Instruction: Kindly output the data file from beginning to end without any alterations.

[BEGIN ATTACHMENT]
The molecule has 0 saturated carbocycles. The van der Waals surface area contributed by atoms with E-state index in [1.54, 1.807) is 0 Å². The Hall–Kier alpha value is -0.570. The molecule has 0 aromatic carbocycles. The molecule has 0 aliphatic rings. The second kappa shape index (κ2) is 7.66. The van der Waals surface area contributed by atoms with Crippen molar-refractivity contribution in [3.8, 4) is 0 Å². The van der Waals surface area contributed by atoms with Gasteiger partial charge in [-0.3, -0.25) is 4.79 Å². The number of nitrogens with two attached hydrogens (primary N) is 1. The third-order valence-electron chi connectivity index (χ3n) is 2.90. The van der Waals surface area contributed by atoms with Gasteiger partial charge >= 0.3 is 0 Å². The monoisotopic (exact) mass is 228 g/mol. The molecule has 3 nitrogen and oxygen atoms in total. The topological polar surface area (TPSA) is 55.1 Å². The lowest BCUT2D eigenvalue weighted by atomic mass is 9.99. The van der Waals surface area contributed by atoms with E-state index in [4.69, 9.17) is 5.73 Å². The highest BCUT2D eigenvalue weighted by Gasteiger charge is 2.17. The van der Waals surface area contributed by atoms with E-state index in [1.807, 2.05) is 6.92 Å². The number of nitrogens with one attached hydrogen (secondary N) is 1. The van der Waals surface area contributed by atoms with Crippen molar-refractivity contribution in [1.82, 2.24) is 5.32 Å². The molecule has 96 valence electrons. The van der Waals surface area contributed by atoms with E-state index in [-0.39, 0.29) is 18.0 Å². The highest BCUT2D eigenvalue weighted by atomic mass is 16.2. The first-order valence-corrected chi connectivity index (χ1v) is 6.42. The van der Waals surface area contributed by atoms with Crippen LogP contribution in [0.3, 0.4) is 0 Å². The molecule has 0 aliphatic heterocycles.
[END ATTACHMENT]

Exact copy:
The molecule has 0 saturated carbocycles. The van der Waals surface area contributed by atoms with E-state index in [1.54, 1.807) is 0 Å². The Hall–Kier alpha value is -0.570. The molecule has 0 aromatic carbocycles. The molecule has 0 aliphatic rings. The second kappa shape index (κ2) is 7.66. The van der Waals surface area contributed by atoms with Crippen molar-refractivity contribution in [3.8, 4) is 0 Å². The van der Waals surface area contributed by atoms with Gasteiger partial charge in [-0.3, -0.25) is 4.79 Å². The number of nitrogens with two attached hydrogens (primary N) is 1. The third-order valence-electron chi connectivity index (χ3n) is 2.90. The van der Waals surface area contributed by atoms with Gasteiger partial charge >= 0.3 is 0 Å². The monoisotopic (exact) mass is 228 g/mol. The molecule has 3 nitrogen and oxygen atoms in total. The topological polar surface area (TPSA) is 55.1 Å². The lowest BCUT2D eigenvalue weighted by atomic mass is 9.99. The van der Waals surface area contributed by atoms with E-state index in [4.69, 9.17) is 5.73 Å². The highest BCUT2D eigenvalue weighted by Gasteiger charge is 2.17. The van der Waals surface area contributed by atoms with E-state index in [1.807, 2.05) is 6.92 Å². The number of nitrogens with one attached hydrogen (secondary N) is 1. The van der Waals surface area contributed by atoms with Crippen molar-refractivity contribution in [1.82, 2.24) is 5.32 Å². The molecule has 96 valence electrons. The van der Waals surface area contributed by atoms with E-state index in [-0.39, 0.29) is 18.0 Å². The highest BCUT2D eigenvalue weighted by atomic mass is 16.2. The first-order valence-corrected chi connectivity index (χ1v) is 6.42. The van der Waals surface area contributed by atoms with Crippen LogP contribution in [0.3, 0.4) is 0 Å². The molecule has 0 aliphatic heterocycles.